Airtool Pi allows you to perform remote Wi-Fi packet captures from your iPhone or iPad using Linux-based sensors. Airtool Pi is Airtool 2‘s little brother. Both Airtool Pi and Airtool 2 use the same components for connecting and capturing Wi-Fi traffic from a remote sensor, so you can use the same sensors that Airtool 2 supports today with Airtool Pi.

As active contributors to the WLAN Pi project, we’ve ensured that Airtool Pi works out-of-the-box with the WLAN Pi Pro and older versions of the WLAN Pi. Airtool Pi also takes advantage of the Wi-Fi 6E capabilities of the WLAN Pi Pro, allowing you to capture Wi-Fi traffic from 6 GHz wireless networks. Nevertheless, we’ve also designed Airtool Pi to work with other single-board computers, including the Raspberry Pi.

Capturing Wi-Fi packets using Airtool Pi is very simple. Add a sensor by providing the hostname or IP address. Then, specify the Wi-Fi interface, frequency band, channel, and channel width and tap Capture. Airtool Pi will take care of the rest. Airtool Pi saves packet captures locally on your iPhone or iPad. You can share the packet captures using AirDrop or email, or save them to your iCloud Drive for later analysis using Wireshark or your favorite protocol analyzer.

Additionally, you can configure Airtool Pi to limit the size of the packet captures or whether you want to discard the data frame payloads (also known as packet slicing) to save space or protect the users’ privacy.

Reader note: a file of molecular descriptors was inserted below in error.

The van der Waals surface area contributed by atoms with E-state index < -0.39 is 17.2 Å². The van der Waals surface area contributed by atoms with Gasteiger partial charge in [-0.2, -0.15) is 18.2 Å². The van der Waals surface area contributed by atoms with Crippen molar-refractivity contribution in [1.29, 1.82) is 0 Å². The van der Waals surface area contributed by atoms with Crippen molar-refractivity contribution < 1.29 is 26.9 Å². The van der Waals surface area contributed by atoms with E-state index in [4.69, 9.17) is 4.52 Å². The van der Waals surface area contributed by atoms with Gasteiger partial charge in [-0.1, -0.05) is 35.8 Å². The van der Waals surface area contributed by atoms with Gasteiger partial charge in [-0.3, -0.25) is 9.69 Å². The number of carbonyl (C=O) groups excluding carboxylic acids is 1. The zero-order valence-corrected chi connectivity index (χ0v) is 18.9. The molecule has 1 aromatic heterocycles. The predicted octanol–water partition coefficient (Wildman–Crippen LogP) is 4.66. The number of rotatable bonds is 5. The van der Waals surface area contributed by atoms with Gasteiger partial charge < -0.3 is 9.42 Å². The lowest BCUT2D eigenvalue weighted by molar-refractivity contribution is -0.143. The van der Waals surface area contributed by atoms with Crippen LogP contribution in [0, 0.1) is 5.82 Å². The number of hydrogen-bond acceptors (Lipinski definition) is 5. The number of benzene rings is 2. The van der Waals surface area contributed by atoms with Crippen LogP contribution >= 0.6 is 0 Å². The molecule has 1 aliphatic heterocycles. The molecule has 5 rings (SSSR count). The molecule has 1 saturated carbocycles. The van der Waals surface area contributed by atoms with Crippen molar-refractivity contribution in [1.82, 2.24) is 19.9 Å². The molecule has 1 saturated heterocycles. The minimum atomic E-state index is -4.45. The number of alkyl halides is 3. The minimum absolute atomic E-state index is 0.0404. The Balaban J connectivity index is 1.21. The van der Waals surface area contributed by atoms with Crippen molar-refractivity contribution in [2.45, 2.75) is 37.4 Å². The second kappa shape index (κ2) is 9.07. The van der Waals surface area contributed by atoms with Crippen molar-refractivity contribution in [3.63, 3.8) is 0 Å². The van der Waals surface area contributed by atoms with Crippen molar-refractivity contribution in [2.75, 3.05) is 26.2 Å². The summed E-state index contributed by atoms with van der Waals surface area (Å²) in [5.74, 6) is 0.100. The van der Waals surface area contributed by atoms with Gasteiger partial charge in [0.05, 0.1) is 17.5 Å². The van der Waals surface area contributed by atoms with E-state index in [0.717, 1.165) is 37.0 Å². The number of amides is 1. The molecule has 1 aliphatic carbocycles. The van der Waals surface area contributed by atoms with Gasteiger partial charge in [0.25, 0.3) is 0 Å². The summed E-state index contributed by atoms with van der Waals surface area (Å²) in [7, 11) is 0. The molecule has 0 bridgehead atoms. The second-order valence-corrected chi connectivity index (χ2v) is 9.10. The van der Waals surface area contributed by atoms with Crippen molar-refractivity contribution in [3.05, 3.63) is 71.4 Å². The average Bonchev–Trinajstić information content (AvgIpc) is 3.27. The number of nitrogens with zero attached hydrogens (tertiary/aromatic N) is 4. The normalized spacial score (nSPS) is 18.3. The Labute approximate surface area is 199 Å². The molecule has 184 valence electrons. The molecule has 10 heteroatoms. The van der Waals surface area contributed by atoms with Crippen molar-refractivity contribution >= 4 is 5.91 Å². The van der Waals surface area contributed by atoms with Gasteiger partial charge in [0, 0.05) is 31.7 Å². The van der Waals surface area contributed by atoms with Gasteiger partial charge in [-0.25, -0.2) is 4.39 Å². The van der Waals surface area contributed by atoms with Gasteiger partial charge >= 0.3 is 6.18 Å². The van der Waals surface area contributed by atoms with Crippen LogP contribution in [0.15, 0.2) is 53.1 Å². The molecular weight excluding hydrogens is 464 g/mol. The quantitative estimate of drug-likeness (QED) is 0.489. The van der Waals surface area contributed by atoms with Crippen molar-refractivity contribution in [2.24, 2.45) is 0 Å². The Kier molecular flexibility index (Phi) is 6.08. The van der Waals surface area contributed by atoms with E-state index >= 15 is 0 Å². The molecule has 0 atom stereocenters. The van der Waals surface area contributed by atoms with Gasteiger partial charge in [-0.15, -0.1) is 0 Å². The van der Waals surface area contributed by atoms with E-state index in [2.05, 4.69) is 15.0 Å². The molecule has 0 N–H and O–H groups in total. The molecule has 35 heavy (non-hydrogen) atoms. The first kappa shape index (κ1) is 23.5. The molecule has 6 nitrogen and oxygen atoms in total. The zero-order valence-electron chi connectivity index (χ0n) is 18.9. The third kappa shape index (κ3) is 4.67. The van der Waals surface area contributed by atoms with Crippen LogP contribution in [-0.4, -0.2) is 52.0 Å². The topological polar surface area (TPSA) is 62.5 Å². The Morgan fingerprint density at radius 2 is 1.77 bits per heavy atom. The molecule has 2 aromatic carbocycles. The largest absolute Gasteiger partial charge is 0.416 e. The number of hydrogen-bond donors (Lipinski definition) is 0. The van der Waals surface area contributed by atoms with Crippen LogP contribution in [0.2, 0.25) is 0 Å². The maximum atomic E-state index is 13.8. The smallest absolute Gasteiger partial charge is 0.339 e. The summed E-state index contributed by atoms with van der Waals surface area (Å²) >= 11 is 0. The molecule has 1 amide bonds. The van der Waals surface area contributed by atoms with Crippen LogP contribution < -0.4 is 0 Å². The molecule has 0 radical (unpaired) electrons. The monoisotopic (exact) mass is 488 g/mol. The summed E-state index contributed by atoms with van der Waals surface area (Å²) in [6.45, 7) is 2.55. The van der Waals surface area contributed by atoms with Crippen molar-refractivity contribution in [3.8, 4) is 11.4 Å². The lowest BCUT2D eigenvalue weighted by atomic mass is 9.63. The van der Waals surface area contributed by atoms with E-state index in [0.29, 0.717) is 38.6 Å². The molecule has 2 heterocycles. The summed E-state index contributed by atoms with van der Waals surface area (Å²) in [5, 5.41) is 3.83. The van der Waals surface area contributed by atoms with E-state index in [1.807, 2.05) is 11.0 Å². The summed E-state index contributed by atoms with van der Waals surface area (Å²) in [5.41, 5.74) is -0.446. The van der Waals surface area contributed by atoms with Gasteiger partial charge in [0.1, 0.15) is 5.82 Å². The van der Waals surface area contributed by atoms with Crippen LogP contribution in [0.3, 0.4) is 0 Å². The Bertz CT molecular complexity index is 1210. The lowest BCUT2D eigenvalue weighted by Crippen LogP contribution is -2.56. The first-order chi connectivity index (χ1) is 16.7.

Build your own remote sensors

To use any Linux box as a remote sensor with Airtool Pi, you must ensure the device allows SSH access using password authentication (Airtool Pi doesn’t support passwordless authentication at the moment). Also, for a Linux device to work as a remote sensor, you must ensure the following utilities are installed:

  • airmon-ng (aircrack-ng) – if needed by the Wi-Fi adapter to use monitor mode
  • ifconfig (net-tools)
  • ip (iproute2)
  • iw (wireless-tools)
  • iwconfig (wireless-tools)
  • tcpdump
  • wpa_cli (wpasupplicant)

The SSH user must have permission to run these utilities using sudo without entering a password. You can configure no passsword sudo for only these utilities by creating a file under the /etc/sudoers.d/ directory called, for example, wlandump, with the following contents (paths can vary between Linux distributions):

Copy to Clipboard

Where myusername  is the username for SSH access. Then, make the file not writable:

Copy to Clipboard

The utilities listed in the wlandump file can now be executed with sudo permissions without entering a password.

You will also need a Wi-Fi adapter that supports monitor mode (monitor mode lets us sniff Wi-Fi traffic, which we require for capturing). Airtool Pi will automatically choose the first wireless interface to do the capture, but you can also specify the interface name you wish to use when starting the remote capture.

We hope you find Airtool Pi helpful. Airtool Pi is available on the App Store for any iPhone and iPad running iOS 14.1 or higher.